That kind of preparation can be seen at Curtis Middle School, another San Bernardino City school that gives students with disabilities the opportunity to develop expertise with high-tech equipment. At Curtis, Machining Pathways instructor Chris Petriccione gives students access to two specialized science, technology, engineering, arts and math classrooms for elective classes — one for engineering and manufacturing and the other for medical and health education.

Both classrooms are built out with advanced tech, including 3D printers in the engineering classroom and lab stations in the health classroom. While the school has specific classes for children with mild to moderate disabilities, they get to take electives alongside their general education peers.

7.4 million

The total number of students ages 3 to 21 in the U.S. who received special education services during the 2019–2020 school year, up from 6.5 million during the 2009–2010 school year

Source: National Center for Education Statistics, “Students with Disabilities,” May 2021

“We want to give our students as much of an opportunity as possible to feel included in everything we do at the school,” says Principal LaTanya Greer.

In the labs, students with disabilities use tools such as Solidworks computer-aided design software and machinery such as 3D printers, drills and saws to create objects that solve problems big and small.

For students that struggle to grasp concepts from a textbook or a lecture, Greer says, technology offers a way to give them hands-on, project-based learning experiences.

“They’re able to shine in these classrooms and then use what they learn in other settings,” she says. “We want to expose them to as many opportunities as possible. We don’t want them to think that just because they have a disability, it’s going to limit them.”

KEEP READING: Technology leads the way to equitable education for K–12 students.

Technology Helps Students with Disabilities Build Confidence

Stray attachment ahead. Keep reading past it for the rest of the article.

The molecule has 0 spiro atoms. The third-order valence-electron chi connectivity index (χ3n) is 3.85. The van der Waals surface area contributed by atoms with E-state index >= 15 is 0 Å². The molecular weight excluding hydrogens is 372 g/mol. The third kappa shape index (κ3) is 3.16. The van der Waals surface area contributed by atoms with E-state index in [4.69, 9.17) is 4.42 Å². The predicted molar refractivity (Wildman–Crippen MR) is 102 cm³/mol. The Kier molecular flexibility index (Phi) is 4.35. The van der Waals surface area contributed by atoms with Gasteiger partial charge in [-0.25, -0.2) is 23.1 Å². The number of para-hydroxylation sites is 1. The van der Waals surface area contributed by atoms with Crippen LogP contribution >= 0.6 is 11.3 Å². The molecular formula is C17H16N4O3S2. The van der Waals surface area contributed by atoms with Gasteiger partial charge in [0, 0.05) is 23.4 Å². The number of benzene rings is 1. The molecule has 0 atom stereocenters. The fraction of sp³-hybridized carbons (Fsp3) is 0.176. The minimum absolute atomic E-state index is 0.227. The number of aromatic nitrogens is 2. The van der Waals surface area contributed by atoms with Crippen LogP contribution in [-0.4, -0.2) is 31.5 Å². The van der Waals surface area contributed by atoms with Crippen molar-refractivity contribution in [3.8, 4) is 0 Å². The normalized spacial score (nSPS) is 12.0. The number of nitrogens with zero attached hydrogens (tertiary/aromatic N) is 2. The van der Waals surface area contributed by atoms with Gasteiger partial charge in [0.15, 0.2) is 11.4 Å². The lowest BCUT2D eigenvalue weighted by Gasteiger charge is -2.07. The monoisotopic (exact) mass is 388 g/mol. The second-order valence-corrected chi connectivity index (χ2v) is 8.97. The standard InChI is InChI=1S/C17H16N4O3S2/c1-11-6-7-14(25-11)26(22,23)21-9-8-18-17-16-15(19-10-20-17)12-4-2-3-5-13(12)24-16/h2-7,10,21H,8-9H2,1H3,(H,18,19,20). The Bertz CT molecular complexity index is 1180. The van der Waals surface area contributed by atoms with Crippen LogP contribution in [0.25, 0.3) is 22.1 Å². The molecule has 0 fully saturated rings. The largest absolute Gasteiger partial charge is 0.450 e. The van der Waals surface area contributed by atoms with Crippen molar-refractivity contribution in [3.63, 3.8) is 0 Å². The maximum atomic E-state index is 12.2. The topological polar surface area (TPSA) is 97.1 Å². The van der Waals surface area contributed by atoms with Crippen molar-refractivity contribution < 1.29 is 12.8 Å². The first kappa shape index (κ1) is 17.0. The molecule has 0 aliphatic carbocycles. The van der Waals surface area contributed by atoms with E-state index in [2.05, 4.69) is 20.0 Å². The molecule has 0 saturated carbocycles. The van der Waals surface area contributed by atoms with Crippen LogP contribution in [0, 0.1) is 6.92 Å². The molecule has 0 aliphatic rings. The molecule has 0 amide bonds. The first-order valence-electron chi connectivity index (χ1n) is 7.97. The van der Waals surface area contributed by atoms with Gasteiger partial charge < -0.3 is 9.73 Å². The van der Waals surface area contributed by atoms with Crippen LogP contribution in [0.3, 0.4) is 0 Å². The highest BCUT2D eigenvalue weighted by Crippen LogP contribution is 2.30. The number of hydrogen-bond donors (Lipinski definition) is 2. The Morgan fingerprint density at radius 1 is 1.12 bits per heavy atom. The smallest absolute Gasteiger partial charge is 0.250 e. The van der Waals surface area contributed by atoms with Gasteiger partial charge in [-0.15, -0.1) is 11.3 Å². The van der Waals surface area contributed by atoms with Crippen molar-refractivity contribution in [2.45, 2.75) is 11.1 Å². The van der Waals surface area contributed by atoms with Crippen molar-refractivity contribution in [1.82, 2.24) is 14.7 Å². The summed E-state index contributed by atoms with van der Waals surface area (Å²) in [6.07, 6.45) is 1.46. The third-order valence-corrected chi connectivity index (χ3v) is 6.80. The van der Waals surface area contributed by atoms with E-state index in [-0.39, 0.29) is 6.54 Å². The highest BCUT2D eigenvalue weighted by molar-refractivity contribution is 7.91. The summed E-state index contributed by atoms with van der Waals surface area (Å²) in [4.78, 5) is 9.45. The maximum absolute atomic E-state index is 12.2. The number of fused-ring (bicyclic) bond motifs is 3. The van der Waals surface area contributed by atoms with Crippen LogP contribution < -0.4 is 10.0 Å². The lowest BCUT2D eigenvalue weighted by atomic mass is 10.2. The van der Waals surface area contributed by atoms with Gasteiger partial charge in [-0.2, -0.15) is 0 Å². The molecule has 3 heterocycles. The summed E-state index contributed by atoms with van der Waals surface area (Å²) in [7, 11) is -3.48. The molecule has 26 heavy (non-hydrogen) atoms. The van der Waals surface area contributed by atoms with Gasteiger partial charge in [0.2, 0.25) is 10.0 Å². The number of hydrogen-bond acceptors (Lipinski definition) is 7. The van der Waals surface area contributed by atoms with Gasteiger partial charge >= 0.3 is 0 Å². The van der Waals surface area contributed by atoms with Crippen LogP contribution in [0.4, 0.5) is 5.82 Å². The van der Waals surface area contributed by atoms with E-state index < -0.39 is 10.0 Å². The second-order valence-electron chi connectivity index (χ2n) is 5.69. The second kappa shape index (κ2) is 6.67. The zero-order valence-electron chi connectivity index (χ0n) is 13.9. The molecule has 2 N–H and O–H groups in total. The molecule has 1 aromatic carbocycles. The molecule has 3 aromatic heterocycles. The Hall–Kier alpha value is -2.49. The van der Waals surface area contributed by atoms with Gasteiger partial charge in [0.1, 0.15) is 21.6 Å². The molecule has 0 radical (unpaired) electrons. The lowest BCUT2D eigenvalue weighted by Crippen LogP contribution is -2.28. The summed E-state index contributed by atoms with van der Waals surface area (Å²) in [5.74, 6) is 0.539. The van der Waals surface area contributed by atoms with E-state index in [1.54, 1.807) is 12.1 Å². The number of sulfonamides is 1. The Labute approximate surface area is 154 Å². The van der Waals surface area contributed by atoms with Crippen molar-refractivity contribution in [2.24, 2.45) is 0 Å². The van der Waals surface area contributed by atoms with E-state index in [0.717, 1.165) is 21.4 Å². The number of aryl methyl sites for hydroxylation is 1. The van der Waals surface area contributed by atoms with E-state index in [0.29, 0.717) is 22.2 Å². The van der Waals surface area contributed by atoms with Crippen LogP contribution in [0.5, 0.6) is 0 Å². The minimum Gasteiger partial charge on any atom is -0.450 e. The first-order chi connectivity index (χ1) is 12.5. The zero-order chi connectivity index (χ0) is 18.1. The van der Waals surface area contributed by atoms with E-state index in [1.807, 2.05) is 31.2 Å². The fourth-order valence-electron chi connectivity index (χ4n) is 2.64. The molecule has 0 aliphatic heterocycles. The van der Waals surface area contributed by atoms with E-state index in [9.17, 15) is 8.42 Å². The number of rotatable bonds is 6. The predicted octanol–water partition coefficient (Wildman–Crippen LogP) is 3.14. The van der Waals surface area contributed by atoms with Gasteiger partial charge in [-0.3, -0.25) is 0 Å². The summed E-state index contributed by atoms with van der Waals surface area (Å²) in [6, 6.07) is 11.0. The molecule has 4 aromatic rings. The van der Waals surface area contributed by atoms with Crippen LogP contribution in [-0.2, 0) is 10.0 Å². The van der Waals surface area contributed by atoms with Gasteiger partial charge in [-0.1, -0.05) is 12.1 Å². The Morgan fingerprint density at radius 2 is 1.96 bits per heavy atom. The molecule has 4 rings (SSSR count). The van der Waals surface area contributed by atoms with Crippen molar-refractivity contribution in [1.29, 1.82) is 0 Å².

While assistive technology really does help students become more independent, teachers say what really seems to get their students with disabilities going are tech tools that stoke their curiosity.

One year, just before winter break, Darren Crist, a teacher at Rainbow Ridge Elementary School in Val Verde Unified School District in California, told his students with disabilities he had convinced the principal to get a 3D printer for their classroom.

“They came back from break already knowing how to use programs and what the machine can do and what it can’t do,” Crist recalls. “They went on YouTube over the break, and they really came back with a foundation of their own. I was staying up every night until 2 or 3 a.m., trying to catch up with these kids who were so excited about this technology that no one else in the school had.”

Crist continues to incorporate technology into his classroom using 3D printers, robotics sets and the Merlyn Mind Symphony Classroom artificial intelligence platform. Getting kids — especially kids with disabilities — excited about tech not only prepares them for future careers, it gives them a shot of confidence that can often translate into their other academic efforts, he says.

“It really got them to take responsibility for their own learning, and it allowed me to use that as leverage when they were having a tough time in reading or math,” he says. “If they said, ‘I can’t do this,’ I could say, ‘What are you talking about? You learned how to code a 3D printer overnight!’”

In what he calls one of the most rewarding experiences of his teaching career, Crist brought a handful of students to a district STEAM fair, where they explained the technology to attendees. One student, who previously had only spoken a word or two at a time, started explaining how to use CAD software.

Darren Crist
His mom was in tears, because she had never heard him speak that much before. It really helped him to become more vocal and become an advocate for himself.”

Darren Crist Teacher, Val Verde Unified School District

“His mom was in tears, because she had never heard him speak that much before,” Crist recalls. “It really helped him to become more vocal and become an advocate for himself. It was awesome to see.”

Crist recommends that schools find out what sorts of emerging tech tools their students with disabilities are excited about, put the equipment in front of them and watch them rise to the challenge. “Trust the kids,” he says. “They’ll be able to handle it. And you’re going to see them grow by leaps and bounds.”

Photography by Matthew Furman